Jonathan Karrant & Joshua White are reviewed by Talking Broadway with “Shadows Fall.”

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Jonathan Karrant & Joshua White

Talking Broadway

JONATHAN KARRANT
with JOSHUA WHITE (piano)
SHADOWS FALL
On CD and digital

Jonathan Karrant & Joshua White

Recently revived again on Broadway, 1948’s Kiss Me, Kate boasts one of Cole Porter’s most lauded scores, and its “So in Love” is one of the most passionate and earnest ballads in his whole oeuvre. The descriptions of devotion and intoxicating attraction could risk becoming suffocatingly obsessive and borderline masochistic (“…So taunt me and hurt me/ Deceive me, desert me/ I’m yours ’til I die…”). Fortunately, the charismatic Jonathan Karrant takes it thoughtfully and tenderly, the feelings feeling warm instead of overheated. He’s not tortured and surrendering control, but definitely comes across as being oh so in love and recognizing the grip romantic magnetism can take. And with his laser-beam focus and the superbly simpatico sole accompaniment of pianist Joshua White throughout their new Shadows Fall, there’s a lot of magnetism in interpreting songs of various genres and eras. All feel truly inhabited, confidently owned—from “(simply) The Best,” recently featured in the Broadway musical bio of Tina Turner, to time-tested standards and the hip, sly jazz of the late singer-songwriter Mose Allison’s “Stop This World.”

The versatile, canny Karrant sounds equally authentic with vintage material and latter-day pop, cabaret, and jazz sensibilities. While there are many aging standards here, they don’t seem like retro romps or just cozy nostalgia. Instead, they feel refreshingly relevant and owned in a present-day way. Sincerity trumps any risk of cavalier cuteness or cornballitis. Some indulgence in scat-singing is competent, pleasingly non-showboaty. There’s no musical clutter here.

Serious numbers that are introspective and/or lamenting are balanced by smile-inducers like James Taylor’s jaunty “Your Smiling Face” and the 90-year-old simplistic advice to just “Wrap Your Troubles in Dreams (And Dream Your Troubles Away”). In all modes and moods, the pianist and singer are on the same page, seemingly responding to each other, taking turns as leader and follower. Intros and instrumental breaks can be longer than on most vocal albums, but it’s all to the good for such caring and colorful playing. Only a languid “Lush Life,” that titanic tale of woe by Billy Strayhorn, feels studied and mannered as things are drawn out, with almost every phrase parsed and picked apart as if examined with tweezers under a musical microscope and then toyed with to relish every word or note that could possibly be colored with emphasis. (But maybe it just comes from loving the song’s many articulate images and wanting to linger over them.)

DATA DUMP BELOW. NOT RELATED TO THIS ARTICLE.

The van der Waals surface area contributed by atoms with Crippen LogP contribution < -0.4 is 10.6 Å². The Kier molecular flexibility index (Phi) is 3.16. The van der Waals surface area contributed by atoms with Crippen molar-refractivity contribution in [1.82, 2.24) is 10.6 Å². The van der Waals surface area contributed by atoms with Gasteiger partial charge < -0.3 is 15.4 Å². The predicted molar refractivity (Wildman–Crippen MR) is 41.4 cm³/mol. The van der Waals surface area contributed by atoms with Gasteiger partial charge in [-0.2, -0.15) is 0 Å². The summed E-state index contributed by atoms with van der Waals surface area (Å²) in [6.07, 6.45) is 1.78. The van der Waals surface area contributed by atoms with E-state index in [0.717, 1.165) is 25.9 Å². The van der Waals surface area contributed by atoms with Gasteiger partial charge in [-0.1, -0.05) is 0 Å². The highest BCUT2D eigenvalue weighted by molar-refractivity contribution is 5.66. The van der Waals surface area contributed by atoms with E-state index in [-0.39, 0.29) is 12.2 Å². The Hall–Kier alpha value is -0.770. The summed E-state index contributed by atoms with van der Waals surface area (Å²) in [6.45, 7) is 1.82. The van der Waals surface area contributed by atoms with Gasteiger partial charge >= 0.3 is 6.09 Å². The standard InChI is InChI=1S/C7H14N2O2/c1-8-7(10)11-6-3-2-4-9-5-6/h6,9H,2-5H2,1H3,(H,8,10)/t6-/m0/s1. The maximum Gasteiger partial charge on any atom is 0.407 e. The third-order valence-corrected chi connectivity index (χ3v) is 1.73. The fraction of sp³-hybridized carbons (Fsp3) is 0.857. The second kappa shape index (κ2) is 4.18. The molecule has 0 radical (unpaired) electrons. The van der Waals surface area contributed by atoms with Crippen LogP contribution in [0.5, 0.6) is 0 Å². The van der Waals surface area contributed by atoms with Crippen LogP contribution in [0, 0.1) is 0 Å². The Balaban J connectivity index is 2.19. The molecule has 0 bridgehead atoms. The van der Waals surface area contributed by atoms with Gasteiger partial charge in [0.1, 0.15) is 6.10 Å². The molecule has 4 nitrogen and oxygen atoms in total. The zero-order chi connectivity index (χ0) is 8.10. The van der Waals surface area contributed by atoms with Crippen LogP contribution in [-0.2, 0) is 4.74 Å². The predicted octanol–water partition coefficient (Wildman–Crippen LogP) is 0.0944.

A strikingly sensitive rendition of “Detour Ahead” paints a rich moment-by-moment consideration of a particular perspective with a song that fully realizes the more cerebral potential of this number’s below-the-surface drama. (This and “So in Love” are the immediate standouts for me.) In a lighter vein, the two performers put plenty of “thought” in “I Thought About You,” the Jimmy Van Heusen/ Johnny Mercer standard wherein absence makes the heart grow fonder. The piece itself grows fonder in their capable hands.

There are no liner notes in the packaging of the CD (self-produced, it’s the singer’s third full-length release; there are singles, too), and there’s no credit for the arrangements. While the songwriters are credited, there are two errors in addition to Mose Allison’s surname spelled wrong: “My Romance” from the 1935 Broadway extravaganza Jumbo—heard in an atypically driving, uptempo version—only lists its composer, Richard Rodgers, not naming lyricist Lorenz Hart. And the elegant, wistful treatment of “(I’m Afraid) The Masquerade Is Over” written by Allie Wrubel and Herb Magidson is misattributed to David Porter (no relation to the aforementioned Cole, but someone who recorded this 1939 gem in 1971).

With a baker’s dozen of well-chosen performances with outstanding piano work showing talented Joshua White reinforcing and expanding the impressions and moods that the lyrics state in words, I willingly and repeatedly fall under Shadows Fall‘s spell.

Kari Gaffney

Kari Gaffney

Since 1988 Kari-On Productions has helped artists get an even footing in the industry through jazz promotion in the genres of Jazz, World & Latin Jazz through Jazz Radio and Publicity. Why do we do both, because they compliment each other, and we care about fiscal longevity for the artist.

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